drooping tree pear

Opuntia monacantha syn. O. vulgaris
Succulent
Alternate
Reduced / Needle
Yellow
Green

Drooping tree pear is a succulent shrub or tree growing to 5m in height often having a definite trunk that is much branched at the top and has drooping upper branches (cladodes). Branches are narrowly obovate (egg-shaped in outline but with the narrower end at the base) to oblong-lanceolate; base somewhat tapered (cuneate), 10-35 cm long, 7.5-12.5 cm wide. Succulent branches bear areoles with 1-3 grey or yellowish to reddish brown spines with darker tips, while the trunk areoles have 10 or more spines.

Common names 
Also known as: drooping prickly pear, barbary fig, cochineal prickly pear, common prickly pear, drooping pear, smooth tree pear, spiny prickly pear, spreading prickly pear,
Family 
Cactaceae
Deciduous 
No
Flowering time 
Late spring to early autumn
Native/Exotic 
Exotic
Origin 
South America
Notifiable 
No
State declaration 
Category 3 - Must not be distributed or disposed. This means it must not be released into the environment unless the distribution or disposal is authorised in a regulation or under a permit.
Council declaration 
As per State Declaration
Known distribution 

This species has a very widespread distribution in Australia, however it is not particularly common. It is scattered in northern and south-eastern Queensland, eastern New South Wales, south-eastern South Australia, south-western Western Australia and Victoria. Also present in other parts of Queensland and New South Wales

Habitat 

Moist savanna and coastal scrub also, agricultural areas, coastland, ruderal/disturbed sites.

Habit 

Erect shrub to two metres tall, sometimes with a short trunk. Plant has an obvious drooping appearance.

Impact and control methods 

Drooping tree pear (Opuntia monacantha) is regarded as an environmental weed in Queensland, Victoria and Western Australia.

Stem and leaves 

The stems are bright green and much-branched, but with a single thick woody trunk at the base. These stems consist of a series of very flattened, oblong to egg-shaped (i.e. obovate), fleshy (i.e. succulent) segments. These segments (10-45 cm long, 5-15 cm wide and 4-15 mm thick) are hairless (i.e. glabrous) and somewhat glossy in appearance. They are covered in small raised structures (i.e. areoles), some of which bear 1 or 2 long spines (2-7 cm long). Some of the uppermost stem segments droop towards the ground, particularly when in they are covered in fruit.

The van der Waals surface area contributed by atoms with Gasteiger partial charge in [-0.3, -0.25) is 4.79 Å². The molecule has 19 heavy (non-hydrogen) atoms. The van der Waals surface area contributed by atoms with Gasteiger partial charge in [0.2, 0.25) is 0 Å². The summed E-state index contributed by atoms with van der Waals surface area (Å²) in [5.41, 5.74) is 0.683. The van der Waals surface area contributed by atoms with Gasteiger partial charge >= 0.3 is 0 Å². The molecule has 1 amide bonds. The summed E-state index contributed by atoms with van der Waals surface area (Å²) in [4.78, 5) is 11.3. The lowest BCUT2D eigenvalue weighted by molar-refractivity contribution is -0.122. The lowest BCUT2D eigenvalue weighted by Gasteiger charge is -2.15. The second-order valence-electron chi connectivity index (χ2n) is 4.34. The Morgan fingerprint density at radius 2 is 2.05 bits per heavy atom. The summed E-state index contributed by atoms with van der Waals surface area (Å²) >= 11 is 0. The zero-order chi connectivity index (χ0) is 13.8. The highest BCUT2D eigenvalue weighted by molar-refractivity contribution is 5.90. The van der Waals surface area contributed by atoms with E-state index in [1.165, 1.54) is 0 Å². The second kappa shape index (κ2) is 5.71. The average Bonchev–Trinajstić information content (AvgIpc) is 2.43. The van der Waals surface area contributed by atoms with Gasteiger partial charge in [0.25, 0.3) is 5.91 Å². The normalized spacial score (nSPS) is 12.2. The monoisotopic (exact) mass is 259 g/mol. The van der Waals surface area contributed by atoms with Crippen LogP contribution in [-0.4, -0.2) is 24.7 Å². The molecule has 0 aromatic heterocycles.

The leaves are reduced to tiny cylindrical (i.e. terete) or cone-shaped (i.e. conical) structures (2-3 mm long). These leaves are quickly shed from the plant (i.e. they are caducous).

Flowers and fruits 

The showy flowers (7.5-10 cm long and 3-7.5 cm across) are borne singly on fleshy bases along the margins of the stem segments. These flowers are yellow with reddish-coloured markings on the undersides of the outermost 'petals'. They have numerous 'petals' (most of these are actually petal-like structures known as petaloids) that are 18-40 mm long and 12-40 mm wide. Flowering occurs mostly from late spring through until early autumn.
The immature fruit are green in colour, but turn purplish-red as they mature. These berries (4-7.5 cm long and 2-5 cm wide) are fleshy (i.e. succulent), rounded (i.e. globose) or somewhat pear-shaped (i.e. pyriform or obovoid), and have depressed tips. Several tufts of tiny bristles (i.e. areoles with glochids) are present on these fruit and the reddish-coloured pulp contains large numbers of smooth seeds. These seeds (3-4 mm across) are generally yellow or pale brown in colour and somewhat rounded (i.e. sub-globose) in shape.

Reproduction and dispersal 

This species reproduces by stem fragments (cladodes may become dislodged and produce roots) and also by seeds. Stem fragments may become attached to animals, footwear and vehicles. They are also dispersed by flood waters and in dumped garden waste. The fruit are eaten by various animals (e.g. birds and foxes) and the seeds then spread in their droppings.

Similar species 

Drooping tree pear (Opuntia monacantha) is very similar to spiny pest pear (Opuntia dillenii), common prickly pear (Opuntia stricta), Indian fig (Opuntia ficus-indica), white-spined prickly pear (Opuntia streptacantha) and velvety tree pear (Opuntia tomentosa).